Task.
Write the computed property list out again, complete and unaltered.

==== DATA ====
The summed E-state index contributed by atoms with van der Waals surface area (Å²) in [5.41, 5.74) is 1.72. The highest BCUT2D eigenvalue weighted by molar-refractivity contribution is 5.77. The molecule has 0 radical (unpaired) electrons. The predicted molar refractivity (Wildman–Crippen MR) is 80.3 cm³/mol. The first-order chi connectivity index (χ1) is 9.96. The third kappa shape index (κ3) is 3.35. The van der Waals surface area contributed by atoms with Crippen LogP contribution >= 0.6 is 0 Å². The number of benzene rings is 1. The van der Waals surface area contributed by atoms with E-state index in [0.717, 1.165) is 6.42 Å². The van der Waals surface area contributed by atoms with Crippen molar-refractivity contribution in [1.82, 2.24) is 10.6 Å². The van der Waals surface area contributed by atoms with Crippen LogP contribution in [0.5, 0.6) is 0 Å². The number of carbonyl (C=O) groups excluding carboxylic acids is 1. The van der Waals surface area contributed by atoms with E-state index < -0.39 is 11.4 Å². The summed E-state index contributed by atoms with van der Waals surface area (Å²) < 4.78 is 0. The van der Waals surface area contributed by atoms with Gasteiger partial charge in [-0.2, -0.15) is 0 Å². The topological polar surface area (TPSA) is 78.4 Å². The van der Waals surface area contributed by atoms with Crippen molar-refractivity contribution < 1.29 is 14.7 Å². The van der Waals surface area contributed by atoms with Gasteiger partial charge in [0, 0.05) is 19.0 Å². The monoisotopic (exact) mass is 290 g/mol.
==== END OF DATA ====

The summed E-state index contributed by atoms with van der Waals surface area (Å²) in [5.41, 5.74) is 1.72. The highest BCUT2D eigenvalue weighted by molar-refractivity contribution is 5.77. The molecule has 0 radical (unpaired) electrons. The predicted molar refractivity (Wildman–Crippen MR) is 80.3 cm³/mol. The first-order chi connectivity index (χ1) is 9.96. The third kappa shape index (κ3) is 3.35. The van der Waals surface area contributed by atoms with Crippen LogP contribution >= 0.6 is 0 Å². The number of benzene rings is 1. The van der Waals surface area contributed by atoms with E-state index in [0.717, 1.165) is 6.42 Å². The van der Waals surface area contributed by atoms with Crippen molar-refractivity contribution in [1.82, 2.24) is 10.6 Å². The van der Waals surface area contributed by atoms with Crippen LogP contribution in [0.5, 0.6) is 0 Å². The number of carbonyl (C=O) groups excluding carboxylic acids is 1. The van der Waals surface area contributed by atoms with E-state index < -0.39 is 11.4 Å². The summed E-state index contributed by atoms with van der Waals surface area (Å²) < 4.78 is 0. The van der Waals surface area contributed by atoms with Gasteiger partial charge in [-0.2, -0.15) is 0 Å². The topological polar surface area (TPSA) is 78.4 Å². The van der Waals surface area contributed by atoms with Crippen molar-refractivity contribution < 1.29 is 14.7 Å². The van der Waals surface area contributed by atoms with Gasteiger partial charge in [0, 0.05) is 19.0 Å². The monoisotopic (exact) mass is 290 g/mol.